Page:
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Mark Fleischmann Posted: Mar 24, 2016 6 comments

Diamond 220 Speaker System
Performance
Build Quality
Value

WH-D10 Subwoofer
Performance
Features
Build Quality
Value
PRICE $1,546 as reviewed

AT A GLANCE
Plus
Superb sound for price
Bottom port cuts unwanted noise
Dressy cosmetics
Minus
Odd binding-post layout

THE VERDICT
The Wharfedale Diamond 220 speaker system looks and sounds far better than its modest price tag would suggest.

When a venerable audio brand leaves its founders behind, sometimes it loses its way. But sometimes it gets a whole new lease on life. That’s what happened when the International Audio Group (IAG, originally of Taiwan, now of mainland China) acquired a handful of British brands, including Wharfedale, Mission, and Quad. When I visited IAG’s design and manufacturing facility in Shenzhen a dozen years ago, I was surprised at how self-reliant it was. The resident speaker designer could have a custom part made and tested in 24 hours, rather than having to outsource it and wait for months, as Wharfedale’s British forebears had to do. Thus, he has the luxury of endless tweaking. Even so, Wharfedale hasn’t had a commanding presence in the U.S. market commensurate with the brand’s engineering resources and expertise. Will the new Diamond 200 series change that?

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Mark Fleischmann Posted: Mar 04, 2016 2 comments
Concertgoers will enjoy a new experience on Beyoncé's next tour. Starting in April 2016, the Formation World Tour will be the first to feature THX Live! certification. Yes, THX is now certifying concert sound.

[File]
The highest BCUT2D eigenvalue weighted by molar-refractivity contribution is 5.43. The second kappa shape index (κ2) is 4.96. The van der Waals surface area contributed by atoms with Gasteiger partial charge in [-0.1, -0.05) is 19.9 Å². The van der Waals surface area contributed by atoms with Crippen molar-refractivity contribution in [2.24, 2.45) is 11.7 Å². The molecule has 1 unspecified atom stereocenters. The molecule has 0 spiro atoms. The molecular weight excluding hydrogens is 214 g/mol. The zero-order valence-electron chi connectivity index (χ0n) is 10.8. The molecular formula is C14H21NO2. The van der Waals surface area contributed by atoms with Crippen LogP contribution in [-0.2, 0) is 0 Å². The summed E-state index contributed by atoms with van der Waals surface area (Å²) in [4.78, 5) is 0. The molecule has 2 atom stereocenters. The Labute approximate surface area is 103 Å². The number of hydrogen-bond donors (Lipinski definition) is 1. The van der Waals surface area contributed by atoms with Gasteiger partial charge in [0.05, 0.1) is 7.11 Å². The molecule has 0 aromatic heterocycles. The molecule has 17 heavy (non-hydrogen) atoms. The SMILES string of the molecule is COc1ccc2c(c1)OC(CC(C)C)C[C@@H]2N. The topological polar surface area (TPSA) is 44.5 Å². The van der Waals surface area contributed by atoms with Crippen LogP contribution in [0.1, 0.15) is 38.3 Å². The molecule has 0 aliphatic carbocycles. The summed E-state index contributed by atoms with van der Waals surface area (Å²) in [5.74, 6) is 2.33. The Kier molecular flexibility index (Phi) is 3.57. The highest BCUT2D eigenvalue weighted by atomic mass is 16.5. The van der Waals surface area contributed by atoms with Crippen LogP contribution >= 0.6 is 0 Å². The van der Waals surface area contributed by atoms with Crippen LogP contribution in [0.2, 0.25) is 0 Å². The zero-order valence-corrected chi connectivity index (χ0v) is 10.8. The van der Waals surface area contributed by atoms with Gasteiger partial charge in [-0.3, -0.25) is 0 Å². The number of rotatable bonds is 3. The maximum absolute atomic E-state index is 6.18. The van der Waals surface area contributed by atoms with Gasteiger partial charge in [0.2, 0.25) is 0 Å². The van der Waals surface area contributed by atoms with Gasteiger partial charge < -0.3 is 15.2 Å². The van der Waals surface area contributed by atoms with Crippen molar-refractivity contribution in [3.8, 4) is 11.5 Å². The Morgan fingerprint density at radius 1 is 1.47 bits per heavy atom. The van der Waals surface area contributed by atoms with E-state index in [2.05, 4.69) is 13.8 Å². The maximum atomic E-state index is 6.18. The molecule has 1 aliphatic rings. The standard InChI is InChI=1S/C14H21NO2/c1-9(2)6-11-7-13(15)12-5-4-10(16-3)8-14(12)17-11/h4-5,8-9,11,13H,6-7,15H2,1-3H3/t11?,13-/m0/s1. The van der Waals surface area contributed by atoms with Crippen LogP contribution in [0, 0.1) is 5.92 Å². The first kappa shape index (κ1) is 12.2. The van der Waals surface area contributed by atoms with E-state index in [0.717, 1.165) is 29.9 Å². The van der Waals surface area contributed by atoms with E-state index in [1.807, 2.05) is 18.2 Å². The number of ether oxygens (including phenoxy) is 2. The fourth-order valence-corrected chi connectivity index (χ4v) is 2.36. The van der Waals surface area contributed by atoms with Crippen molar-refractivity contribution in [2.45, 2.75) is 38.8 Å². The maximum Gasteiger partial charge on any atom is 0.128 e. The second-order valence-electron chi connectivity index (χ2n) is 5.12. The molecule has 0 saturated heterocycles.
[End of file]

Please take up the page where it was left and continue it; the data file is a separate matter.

Mark Fleischmann Posted: Mar 03, 2016 5 comments

Performance
Features
Ergonomics
Value
PRICE $699

AT A GLANCE
Plus
AirPlay, Bluetooth, analog input
Redesign reduces cabinet resonance
Unique cosmetics
Minus
No iPhone/iPod dock

THE VERDICT
Bowers & Wilkins revises, revoices, and updates its popular high-end Zeppelin speaker to eliminate the iPhone/iPod dock, focusing instead on wireless connectivity—and it sounds better than ever.

The debut of the iPod was so cataclysmic that it nearly hurled the planet out of orbit. “1,000 songs in your pocket” was a revolution on par with “perfect sound forever.” And now it seems just as archaic. In fact, Apple no longer offers the iPod classic, and Bowers & Wilkins has quietly eliminated the iPhone/iPod dock from its formidable Zeppelin one-piece audio system. If you want to plug a wired device into the new Zeppelin Wireless, it’ll have to go into the analog minijack in back—the servants’ entrance, as it were.

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Mark Fleischmann Posted: Mar 01, 2016 1 comments
Binge On is the name of T-Mobile’s new streaming service for mobile devices, which delivers major channels and platforms with no data caps or overage fees.
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Mark Fleischmann Posted: Feb 24, 2016 3 comments
Ultra HDTVs and associated technologies are the next chapter in video history. But they also use an average of 30 percent more energy than regular HDTVs. According to a report from the National Resources Defense Council, this may add $1 billion to U.S. consumers’ energy bills.
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Mark Fleischmann Posted: Feb 05, 2016 15 comments
It is now blindingly obvious that music has burst free of its chains. Even the traditionalist audio categories I cover have ways to make music fly through the air. Let me run through some approaches to wireless connectivity—some well established, others new and novel. When we get to the finish line, I'd love to hear about what you use and what you would like to try.